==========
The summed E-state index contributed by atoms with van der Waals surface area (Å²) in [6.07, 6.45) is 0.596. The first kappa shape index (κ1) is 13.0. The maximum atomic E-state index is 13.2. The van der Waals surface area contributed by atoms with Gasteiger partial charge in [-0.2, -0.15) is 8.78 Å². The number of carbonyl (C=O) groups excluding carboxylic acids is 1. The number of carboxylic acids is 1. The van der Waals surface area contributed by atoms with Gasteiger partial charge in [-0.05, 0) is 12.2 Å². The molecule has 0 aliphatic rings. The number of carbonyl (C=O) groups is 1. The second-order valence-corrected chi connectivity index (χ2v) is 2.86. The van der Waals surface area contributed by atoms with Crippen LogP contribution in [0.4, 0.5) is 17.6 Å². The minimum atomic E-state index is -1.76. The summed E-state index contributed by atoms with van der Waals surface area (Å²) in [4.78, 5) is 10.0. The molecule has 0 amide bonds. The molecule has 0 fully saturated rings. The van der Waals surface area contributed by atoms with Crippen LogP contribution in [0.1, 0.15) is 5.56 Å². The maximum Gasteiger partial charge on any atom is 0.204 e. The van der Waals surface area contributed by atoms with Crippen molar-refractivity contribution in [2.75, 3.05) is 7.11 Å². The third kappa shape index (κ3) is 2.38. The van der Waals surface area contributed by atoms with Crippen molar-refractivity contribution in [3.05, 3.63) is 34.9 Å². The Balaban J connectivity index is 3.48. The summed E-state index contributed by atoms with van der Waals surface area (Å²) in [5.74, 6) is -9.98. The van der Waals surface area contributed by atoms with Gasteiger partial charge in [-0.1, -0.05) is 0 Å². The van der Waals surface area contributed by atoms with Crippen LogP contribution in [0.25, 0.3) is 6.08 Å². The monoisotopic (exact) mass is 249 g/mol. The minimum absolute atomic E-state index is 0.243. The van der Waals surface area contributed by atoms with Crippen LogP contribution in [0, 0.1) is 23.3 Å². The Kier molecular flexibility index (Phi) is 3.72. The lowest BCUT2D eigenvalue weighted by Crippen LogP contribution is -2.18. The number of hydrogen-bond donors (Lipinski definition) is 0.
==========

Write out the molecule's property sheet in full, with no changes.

The summed E-state index contributed by atoms with van der Waals surface area (Å²) in [6.07, 6.45) is 0.596. The first kappa shape index (κ1) is 13.0. The maximum atomic E-state index is 13.2. The van der Waals surface area contributed by atoms with Gasteiger partial charge in [-0.2, -0.15) is 8.78 Å². The number of carbonyl (C=O) groups excluding carboxylic acids is 1. The number of carboxylic acids is 1. The van der Waals surface area contributed by atoms with Gasteiger partial charge in [-0.05, 0) is 12.2 Å². The molecule has 0 aliphatic rings. The number of carbonyl (C=O) groups is 1. The second-order valence-corrected chi connectivity index (χ2v) is 2.86. The van der Waals surface area contributed by atoms with Crippen LogP contribution in [0.4, 0.5) is 17.6 Å². The minimum atomic E-state index is -1.76. The summed E-state index contributed by atoms with van der Waals surface area (Å²) in [4.78, 5) is 10.0. The molecule has 0 amide bonds. The molecule has 0 fully saturated rings. The van der Waals surface area contributed by atoms with Crippen LogP contribution in [0.1, 0.15) is 5.56 Å². The maximum Gasteiger partial charge on any atom is 0.204 e. The van der Waals surface area contributed by atoms with Crippen molar-refractivity contribution in [2.75, 3.05) is 7.11 Å². The third kappa shape index (κ3) is 2.38. The van der Waals surface area contributed by atoms with Crippen molar-refractivity contribution in [3.05, 3.63) is 34.9 Å². The Balaban J connectivity index is 3.48. The summed E-state index contributed by atoms with van der Waals surface area (Å²) in [5.74, 6) is -9.98. The van der Waals surface area contributed by atoms with Gasteiger partial charge in [-0.1, -0.05) is 0 Å². The van der Waals surface area contributed by atoms with Crippen LogP contribution in [0.25, 0.3) is 6.08 Å². The monoisotopic (exact) mass is 249 g/mol. The minimum absolute atomic E-state index is 0.243. The van der Waals surface area contributed by atoms with Crippen LogP contribution in [0, 0.1) is 23.3 Å². The Kier molecular flexibility index (Phi) is 3.72. The lowest BCUT2D eigenvalue weighted by Crippen LogP contribution is -2.18. The number of hydrogen-bond donors (Lipinski definition) is 0.